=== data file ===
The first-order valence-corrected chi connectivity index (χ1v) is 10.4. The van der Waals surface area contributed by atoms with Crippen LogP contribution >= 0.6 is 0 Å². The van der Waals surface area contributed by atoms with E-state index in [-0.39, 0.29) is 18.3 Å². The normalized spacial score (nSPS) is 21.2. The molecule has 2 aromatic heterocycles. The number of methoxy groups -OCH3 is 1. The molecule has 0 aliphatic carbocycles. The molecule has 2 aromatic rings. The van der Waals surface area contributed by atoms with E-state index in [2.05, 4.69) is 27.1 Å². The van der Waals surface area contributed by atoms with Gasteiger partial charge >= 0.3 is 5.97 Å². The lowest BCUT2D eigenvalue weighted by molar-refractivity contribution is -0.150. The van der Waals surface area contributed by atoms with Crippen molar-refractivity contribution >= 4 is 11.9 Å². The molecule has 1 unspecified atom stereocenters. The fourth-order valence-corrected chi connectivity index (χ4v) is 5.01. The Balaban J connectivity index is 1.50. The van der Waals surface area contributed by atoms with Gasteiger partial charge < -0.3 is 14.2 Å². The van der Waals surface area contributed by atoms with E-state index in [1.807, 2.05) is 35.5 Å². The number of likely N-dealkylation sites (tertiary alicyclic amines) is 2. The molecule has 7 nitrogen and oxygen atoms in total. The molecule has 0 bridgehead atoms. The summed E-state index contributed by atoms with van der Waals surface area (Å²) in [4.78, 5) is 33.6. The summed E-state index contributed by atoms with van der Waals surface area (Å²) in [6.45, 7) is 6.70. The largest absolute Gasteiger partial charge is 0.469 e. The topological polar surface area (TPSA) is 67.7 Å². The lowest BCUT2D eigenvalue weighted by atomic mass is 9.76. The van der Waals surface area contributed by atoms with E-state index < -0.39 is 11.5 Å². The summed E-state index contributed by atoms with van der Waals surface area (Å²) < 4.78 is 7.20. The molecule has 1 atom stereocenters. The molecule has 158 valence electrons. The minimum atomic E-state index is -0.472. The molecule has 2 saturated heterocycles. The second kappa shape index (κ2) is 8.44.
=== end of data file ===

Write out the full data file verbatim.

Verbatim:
The first-order valence-corrected chi connectivity index (χ1v) is 10.4. The van der Waals surface area contributed by atoms with Crippen LogP contribution >= 0.6 is 0 Å². The van der Waals surface area contributed by atoms with E-state index in [-0.39, 0.29) is 18.3 Å². The normalized spacial score (nSPS) is 21.2. The molecule has 2 aromatic heterocycles. The number of methoxy groups -OCH3 is 1. The molecule has 0 aliphatic carbocycles. The molecule has 2 aromatic rings. The van der Waals surface area contributed by atoms with E-state index in [2.05, 4.69) is 27.1 Å². The van der Waals surface area contributed by atoms with Gasteiger partial charge >= 0.3 is 5.97 Å². The lowest BCUT2D eigenvalue weighted by molar-refractivity contribution is -0.150. The van der Waals surface area contributed by atoms with Crippen molar-refractivity contribution >= 4 is 11.9 Å². The molecule has 1 unspecified atom stereocenters. The fourth-order valence-corrected chi connectivity index (χ4v) is 5.01. The Balaban J connectivity index is 1.50. The van der Waals surface area contributed by atoms with Gasteiger partial charge < -0.3 is 14.2 Å². The van der Waals surface area contributed by atoms with E-state index in [1.807, 2.05) is 35.5 Å². The number of likely N-dealkylation sites (tertiary alicyclic amines) is 2. The molecule has 7 nitrogen and oxygen atoms in total. The molecule has 0 bridgehead atoms. The summed E-state index contributed by atoms with van der Waals surface area (Å²) in [4.78, 5) is 33.6. The summed E-state index contributed by atoms with van der Waals surface area (Å²) in [6.45, 7) is 6.70. The largest absolute Gasteiger partial charge is 0.469 e. The topological polar surface area (TPSA) is 67.7 Å². The lowest BCUT2D eigenvalue weighted by atomic mass is 9.76. The van der Waals surface area contributed by atoms with E-state index < -0.39 is 11.5 Å². The summed E-state index contributed by atoms with van der Waals surface area (Å²) < 4.78 is 7.20. The molecule has 1 atom stereocenters. The molecule has 158 valence electrons. The minimum atomic E-state index is -0.472. The molecule has 2 saturated heterocycles. The second kappa shape index (κ2) is 8.44.